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Books > Performing Arts > Chinese Theater - Happiness and Sorrows on the Stage
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Chinese Theater - Happiness and Sorrows on the Stage
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Chinese Theater - Happiness and Sorrows on the Stage
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About the Book

China is a country with multiple theatrical activities spread over its large area.

Chinese traditional opera, an integration of singing and performance, is the most common, unique and representative form of Chinese theater, Over more than 800 year, it has maintained its basic form.

In the beginning of the 20th century, subject to the impact of the West, the modern drama without singing appeared in China. The development and prosperity of modern dram has added a new landscape for Chinese theater, which, as a whole, has become more diversified.

About the Author

Fu Jin born in Quzhou, Zhejiang Province in 1956. Doctor of Literature, professor of the National Academy of Chinese Theater Arts, pluralistic researcher of Institute of Chinese intangible cultural Heritage, sun Yat-sen University, advisor for Ph. D. Candidate of China Art Academy. His academic works include The Modernization and Localization of Chinese Theater, Introduction to Chinese Theater in the 20th Century, History of Chinese Theater, Treatise on Art of Chinese Theater, etc.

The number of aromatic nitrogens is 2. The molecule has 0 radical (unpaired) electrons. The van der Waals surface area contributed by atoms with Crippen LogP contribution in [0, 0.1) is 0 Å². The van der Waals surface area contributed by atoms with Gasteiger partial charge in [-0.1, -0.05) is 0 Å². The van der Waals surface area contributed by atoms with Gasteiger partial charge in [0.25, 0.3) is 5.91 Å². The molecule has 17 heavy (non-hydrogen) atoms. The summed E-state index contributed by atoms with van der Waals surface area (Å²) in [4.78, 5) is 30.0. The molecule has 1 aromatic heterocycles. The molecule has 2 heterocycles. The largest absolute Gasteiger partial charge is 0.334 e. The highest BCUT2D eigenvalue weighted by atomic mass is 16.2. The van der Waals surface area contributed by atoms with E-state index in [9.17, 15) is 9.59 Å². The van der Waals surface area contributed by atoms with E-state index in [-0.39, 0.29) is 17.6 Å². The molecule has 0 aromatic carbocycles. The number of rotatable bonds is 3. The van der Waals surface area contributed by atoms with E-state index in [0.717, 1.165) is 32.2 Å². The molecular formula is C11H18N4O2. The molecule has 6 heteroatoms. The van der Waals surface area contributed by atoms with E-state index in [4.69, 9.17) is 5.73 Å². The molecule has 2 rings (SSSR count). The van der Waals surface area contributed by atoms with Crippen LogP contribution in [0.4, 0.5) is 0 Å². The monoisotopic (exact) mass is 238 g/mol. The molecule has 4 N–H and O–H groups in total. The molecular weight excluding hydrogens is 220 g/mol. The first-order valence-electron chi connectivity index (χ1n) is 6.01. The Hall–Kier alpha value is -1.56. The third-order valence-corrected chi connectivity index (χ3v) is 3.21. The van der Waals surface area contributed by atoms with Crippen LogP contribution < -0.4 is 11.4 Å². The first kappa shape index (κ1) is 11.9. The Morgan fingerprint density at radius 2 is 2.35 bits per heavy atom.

Foreword

China is a country with multiple theatrical activities spread over its vast area. Currently, Chinese traditional opera (xiqu) an integration of singing and performance, is the most common, unique and representative form of Chinese theater.

Chinese traditional opera originated in the 12th century. Compared with ancient Greek and Indian Sanskrit drama, it was born rather late but with more exuberant vitality. Over more than 800 years, Chinese traditional opera has maintained its basic form, therefore, among the existing types of drama, Chinese traditional opera may have the longest history.

Rich in history and charm in artistic expression, traditional opera is deeply loved by ancient Chinese people. A formula is extensively used in Chinese traditional opera performances, with a special music metric and regulated singing. The speaking of dramatic characters requires compliance with the rhythm of the poetry and in military opera, pattern of martial arts is used to demonstrate fighting scene.

Singing, speaking, acting and acrobatic fighting are four basic types of performance measures in Chinese traditional opera. These types of performance are based on the virtual principle. (Going upstairs, for example, in which the actors make physical response by lifting clothes and legs, switching across windows on the stage. Another example, snapping a whip means riding a horse while paddling means sailing.) On the basis of realistic deformation and refinement, every move the actors make on stage, a smile or even a frown, can be rich in meaning, with a strong narrative nature, vividly reflecting the inner emotions of the character.

Extensive use of music reinforces the lyrical feature of the theater, which gives a special advantage to the Chinese traditional opera in dealing with the delicate psychological activity in complex situations facing the characters. In the overall structure, the main characters are commonly assigned to most singing work, especially in the core scenes , where changes in rhythm and emotion leave the deepest impression on the audience. Excellent actors are often quite popular for their singing ability and their unique means of expression and strong voices. Different theatrical genres are, therefore, formed according to the actors’ characteristic vocal expressions and stage performance.